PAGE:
Objectives: To study costs, access, and intensity of mental health care under managed care carve-out plans with generous coverage; compare with assumptions used in policy debates; and simulate the consequences of removing coverage limits for mental health care as required by the Mental Health Parity Act.
Design: Claims data from 1995 and 1996 for 24 managed care carve-out plans; all plans offered unlimited mental health coverage with minimal co-payments.
Outcome measures: Probability of care, intensity of care, and total costs broken down by service type and type of enrollee.
Results: Assumptions used in last year's policy debate overstate actual managed care costs by a factor of 4 to 8. In the plans studied, costs are lower owing to reduced hospitalization rates, a relative shift to outpatient care, and reduced payments per service. However, access to mental health specialty care increased (7.0% of enrollees) compared with the preceding fee-for-service plans (6.5%) or free care in the RAND Health Insurance Experiment (5.0%). Removing an annual limit of $25000 for mental health care, which is the average among plans currently imposing limits, will increase insurance payments only by about $1 per enrollee per year. Children are the main beneficiaries of expanded benefits.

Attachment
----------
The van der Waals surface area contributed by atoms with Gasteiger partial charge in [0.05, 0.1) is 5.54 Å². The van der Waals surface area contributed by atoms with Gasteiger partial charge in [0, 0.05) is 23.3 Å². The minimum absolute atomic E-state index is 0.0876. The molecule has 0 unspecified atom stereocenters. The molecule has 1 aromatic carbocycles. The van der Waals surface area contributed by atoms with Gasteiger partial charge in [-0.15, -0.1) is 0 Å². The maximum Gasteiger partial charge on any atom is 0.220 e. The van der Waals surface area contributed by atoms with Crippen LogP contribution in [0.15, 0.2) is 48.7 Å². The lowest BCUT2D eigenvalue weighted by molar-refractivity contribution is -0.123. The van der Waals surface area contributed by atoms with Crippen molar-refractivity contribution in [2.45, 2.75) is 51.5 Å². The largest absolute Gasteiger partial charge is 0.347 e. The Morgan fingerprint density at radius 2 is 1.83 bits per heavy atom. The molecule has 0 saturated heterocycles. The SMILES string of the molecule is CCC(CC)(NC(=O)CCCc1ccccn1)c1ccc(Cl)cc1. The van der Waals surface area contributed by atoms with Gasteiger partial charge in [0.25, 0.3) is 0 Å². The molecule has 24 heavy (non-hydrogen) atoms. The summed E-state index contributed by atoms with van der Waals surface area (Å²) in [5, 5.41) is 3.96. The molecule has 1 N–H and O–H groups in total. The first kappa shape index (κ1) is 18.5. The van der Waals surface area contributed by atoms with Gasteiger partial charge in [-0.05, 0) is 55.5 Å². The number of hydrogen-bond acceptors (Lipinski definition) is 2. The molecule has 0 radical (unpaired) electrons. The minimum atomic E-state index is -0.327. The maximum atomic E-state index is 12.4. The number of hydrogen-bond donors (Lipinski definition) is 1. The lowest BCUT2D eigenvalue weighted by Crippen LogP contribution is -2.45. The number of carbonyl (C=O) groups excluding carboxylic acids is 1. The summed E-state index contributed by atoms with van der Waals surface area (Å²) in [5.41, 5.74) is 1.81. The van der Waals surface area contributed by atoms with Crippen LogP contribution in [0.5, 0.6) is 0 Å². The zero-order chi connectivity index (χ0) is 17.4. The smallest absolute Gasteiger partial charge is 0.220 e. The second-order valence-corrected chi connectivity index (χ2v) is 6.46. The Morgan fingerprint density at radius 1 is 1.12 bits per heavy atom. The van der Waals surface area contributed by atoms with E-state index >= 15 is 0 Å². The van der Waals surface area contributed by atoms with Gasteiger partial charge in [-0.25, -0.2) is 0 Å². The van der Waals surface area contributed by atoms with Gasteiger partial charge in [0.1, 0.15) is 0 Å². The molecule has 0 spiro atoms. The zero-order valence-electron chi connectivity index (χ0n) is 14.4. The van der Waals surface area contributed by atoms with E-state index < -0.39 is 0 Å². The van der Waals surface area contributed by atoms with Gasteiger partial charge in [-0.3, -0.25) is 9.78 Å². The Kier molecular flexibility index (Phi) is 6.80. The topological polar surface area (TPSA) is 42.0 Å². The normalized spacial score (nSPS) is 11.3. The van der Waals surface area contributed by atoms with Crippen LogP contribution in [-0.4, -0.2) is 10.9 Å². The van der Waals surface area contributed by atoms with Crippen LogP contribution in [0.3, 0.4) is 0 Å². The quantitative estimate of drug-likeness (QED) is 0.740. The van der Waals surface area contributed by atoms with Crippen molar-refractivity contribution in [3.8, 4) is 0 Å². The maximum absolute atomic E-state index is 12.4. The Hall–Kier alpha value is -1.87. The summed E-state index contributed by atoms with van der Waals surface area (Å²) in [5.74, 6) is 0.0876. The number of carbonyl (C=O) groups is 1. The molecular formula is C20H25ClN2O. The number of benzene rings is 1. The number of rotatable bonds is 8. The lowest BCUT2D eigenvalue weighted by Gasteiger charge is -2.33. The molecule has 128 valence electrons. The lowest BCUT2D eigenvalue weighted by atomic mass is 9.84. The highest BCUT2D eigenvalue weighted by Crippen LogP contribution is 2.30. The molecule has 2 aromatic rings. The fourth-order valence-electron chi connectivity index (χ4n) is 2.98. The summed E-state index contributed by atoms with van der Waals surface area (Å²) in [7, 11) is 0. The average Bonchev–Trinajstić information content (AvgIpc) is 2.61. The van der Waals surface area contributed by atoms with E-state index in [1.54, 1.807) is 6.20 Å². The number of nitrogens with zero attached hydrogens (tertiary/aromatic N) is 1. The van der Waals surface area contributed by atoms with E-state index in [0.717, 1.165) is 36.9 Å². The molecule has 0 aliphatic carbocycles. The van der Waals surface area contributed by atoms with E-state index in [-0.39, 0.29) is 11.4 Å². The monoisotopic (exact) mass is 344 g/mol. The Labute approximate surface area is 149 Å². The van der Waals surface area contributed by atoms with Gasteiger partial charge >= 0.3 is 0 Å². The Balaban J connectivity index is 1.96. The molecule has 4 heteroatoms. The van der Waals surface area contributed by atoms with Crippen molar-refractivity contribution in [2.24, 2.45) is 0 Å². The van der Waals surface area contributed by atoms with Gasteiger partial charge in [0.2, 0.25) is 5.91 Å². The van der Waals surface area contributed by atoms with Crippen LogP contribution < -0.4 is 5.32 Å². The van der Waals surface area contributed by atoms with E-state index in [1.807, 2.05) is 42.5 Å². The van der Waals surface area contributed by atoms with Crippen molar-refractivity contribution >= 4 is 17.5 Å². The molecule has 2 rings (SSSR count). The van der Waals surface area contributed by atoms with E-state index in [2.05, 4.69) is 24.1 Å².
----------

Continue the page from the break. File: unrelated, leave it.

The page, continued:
Conclusions: Concerns about costs have stifled many health system reform proposals. However, policy decisions were often based on incorrect assumptions and outdated data that led to dramatic overestimates. For mental health care, the cost consequences of improved coverage under managed care, which by now accounts for most private insurance, are relatively minor.